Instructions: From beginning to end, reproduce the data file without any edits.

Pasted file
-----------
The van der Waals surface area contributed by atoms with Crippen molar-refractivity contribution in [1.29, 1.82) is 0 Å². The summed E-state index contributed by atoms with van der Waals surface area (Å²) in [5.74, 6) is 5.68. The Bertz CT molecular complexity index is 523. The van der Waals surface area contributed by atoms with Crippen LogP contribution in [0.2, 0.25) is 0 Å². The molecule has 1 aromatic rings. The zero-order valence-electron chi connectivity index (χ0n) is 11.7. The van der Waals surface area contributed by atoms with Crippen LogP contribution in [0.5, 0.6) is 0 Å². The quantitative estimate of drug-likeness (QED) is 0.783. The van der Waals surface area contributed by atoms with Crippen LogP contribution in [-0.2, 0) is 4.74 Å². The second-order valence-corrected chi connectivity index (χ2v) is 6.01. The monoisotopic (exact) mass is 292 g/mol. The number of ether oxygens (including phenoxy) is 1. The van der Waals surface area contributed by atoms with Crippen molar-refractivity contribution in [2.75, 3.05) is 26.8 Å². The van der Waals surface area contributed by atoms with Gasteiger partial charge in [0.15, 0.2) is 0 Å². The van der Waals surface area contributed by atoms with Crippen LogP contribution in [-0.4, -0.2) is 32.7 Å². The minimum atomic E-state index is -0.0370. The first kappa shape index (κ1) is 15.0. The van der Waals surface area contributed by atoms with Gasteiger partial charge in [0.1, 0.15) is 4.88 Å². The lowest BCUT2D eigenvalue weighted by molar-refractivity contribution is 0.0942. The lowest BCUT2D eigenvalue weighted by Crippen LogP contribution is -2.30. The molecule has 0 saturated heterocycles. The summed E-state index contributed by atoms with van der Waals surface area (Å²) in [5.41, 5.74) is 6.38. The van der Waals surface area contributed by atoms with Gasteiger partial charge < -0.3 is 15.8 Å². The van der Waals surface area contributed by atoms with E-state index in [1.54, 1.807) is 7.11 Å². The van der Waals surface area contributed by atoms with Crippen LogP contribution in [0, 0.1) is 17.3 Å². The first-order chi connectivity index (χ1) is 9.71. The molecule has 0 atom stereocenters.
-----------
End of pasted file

The van der Waals surface area contributed by atoms with Crippen molar-refractivity contribution in [1.29, 1.82) is 0 Å². The summed E-state index contributed by atoms with van der Waals surface area (Å²) in [5.74, 6) is 5.68. The Bertz CT molecular complexity index is 523. The van der Waals surface area contributed by atoms with Crippen LogP contribution in [0.2, 0.25) is 0 Å². The molecule has 1 aromatic rings. The zero-order valence-electron chi connectivity index (χ0n) is 11.7. The van der Waals surface area contributed by atoms with Crippen LogP contribution in [0.5, 0.6) is 0 Å². The quantitative estimate of drug-likeness (QED) is 0.783. The van der Waals surface area contributed by atoms with Crippen LogP contribution in [-0.2, 0) is 4.74 Å². The second-order valence-corrected chi connectivity index (χ2v) is 6.01. The monoisotopic (exact) mass is 292 g/mol. The number of ether oxygens (including phenoxy) is 1. The van der Waals surface area contributed by atoms with Crippen molar-refractivity contribution in [2.75, 3.05) is 26.8 Å². The van der Waals surface area contributed by atoms with Gasteiger partial charge in [0.15, 0.2) is 0 Å². The van der Waals surface area contributed by atoms with Crippen LogP contribution in [-0.4, -0.2) is 32.7 Å². The minimum atomic E-state index is -0.0370. The first kappa shape index (κ1) is 15.0. The van der Waals surface area contributed by atoms with Gasteiger partial charge in [0.1, 0.15) is 4.88 Å². The lowest BCUT2D eigenvalue weighted by molar-refractivity contribution is 0.0942. The lowest BCUT2D eigenvalue weighted by Crippen LogP contribution is -2.30. The molecule has 0 saturated heterocycles. The summed E-state index contributed by atoms with van der Waals surface area (Å²) in [5.41, 5.74) is 6.38. The van der Waals surface area contributed by atoms with Gasteiger partial charge < -0.3 is 15.8 Å². The van der Waals surface area contributed by atoms with E-state index in [1.54, 1.807) is 7.11 Å². The van der Waals surface area contributed by atoms with Crippen LogP contribution in [0, 0.1) is 17.3 Å². The first-order chi connectivity index (χ1) is 9.71. The molecule has 0 atom stereocenters.